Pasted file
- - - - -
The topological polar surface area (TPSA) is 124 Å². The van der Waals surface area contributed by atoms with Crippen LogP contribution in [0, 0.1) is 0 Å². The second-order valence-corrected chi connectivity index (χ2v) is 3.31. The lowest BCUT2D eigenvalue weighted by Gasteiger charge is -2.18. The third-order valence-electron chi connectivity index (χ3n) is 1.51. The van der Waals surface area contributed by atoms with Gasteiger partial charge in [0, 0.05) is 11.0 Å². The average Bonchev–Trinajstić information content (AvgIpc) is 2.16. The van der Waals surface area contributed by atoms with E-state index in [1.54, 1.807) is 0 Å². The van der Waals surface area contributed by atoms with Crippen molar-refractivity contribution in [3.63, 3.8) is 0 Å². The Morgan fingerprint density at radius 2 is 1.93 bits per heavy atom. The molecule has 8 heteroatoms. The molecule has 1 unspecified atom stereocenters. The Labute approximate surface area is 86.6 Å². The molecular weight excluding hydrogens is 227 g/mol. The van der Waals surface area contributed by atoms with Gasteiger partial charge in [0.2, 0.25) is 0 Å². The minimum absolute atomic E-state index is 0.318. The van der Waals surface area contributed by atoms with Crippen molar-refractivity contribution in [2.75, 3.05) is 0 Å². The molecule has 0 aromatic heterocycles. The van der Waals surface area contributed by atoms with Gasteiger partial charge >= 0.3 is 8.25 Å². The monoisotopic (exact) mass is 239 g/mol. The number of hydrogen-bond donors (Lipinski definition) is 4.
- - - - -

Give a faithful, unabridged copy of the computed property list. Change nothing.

The topological polar surface area (TPSA) is 124 Å². The van der Waals surface area contributed by atoms with Crippen LogP contribution in [0, 0.1) is 0 Å². The second-order valence-corrected chi connectivity index (χ2v) is 3.31. The lowest BCUT2D eigenvalue weighted by Gasteiger charge is -2.18. The third-order valence-electron chi connectivity index (χ3n) is 1.51. The van der Waals surface area contributed by atoms with Gasteiger partial charge in [0, 0.05) is 11.0 Å². The average Bonchev–Trinajstić information content (AvgIpc) is 2.16. The van der Waals surface area contributed by atoms with E-state index in [1.54, 1.807) is 0 Å². The van der Waals surface area contributed by atoms with Crippen molar-refractivity contribution in [3.63, 3.8) is 0 Å². The Morgan fingerprint density at radius 2 is 1.93 bits per heavy atom. The molecule has 8 heteroatoms. The molecule has 1 unspecified atom stereocenters. The Labute approximate surface area is 86.6 Å². The molecular weight excluding hydrogens is 227 g/mol. The van der Waals surface area contributed by atoms with Gasteiger partial charge in [0.2, 0.25) is 0 Å². The minimum absolute atomic E-state index is 0.318. The van der Waals surface area contributed by atoms with Crippen molar-refractivity contribution in [2.75, 3.05) is 0 Å². The molecule has 0 aromatic heterocycles. The van der Waals surface area contributed by atoms with Gasteiger partial charge >= 0.3 is 8.25 Å². The monoisotopic (exact) mass is 239 g/mol. The number of hydrogen-bond donors (Lipinski definition) is 4.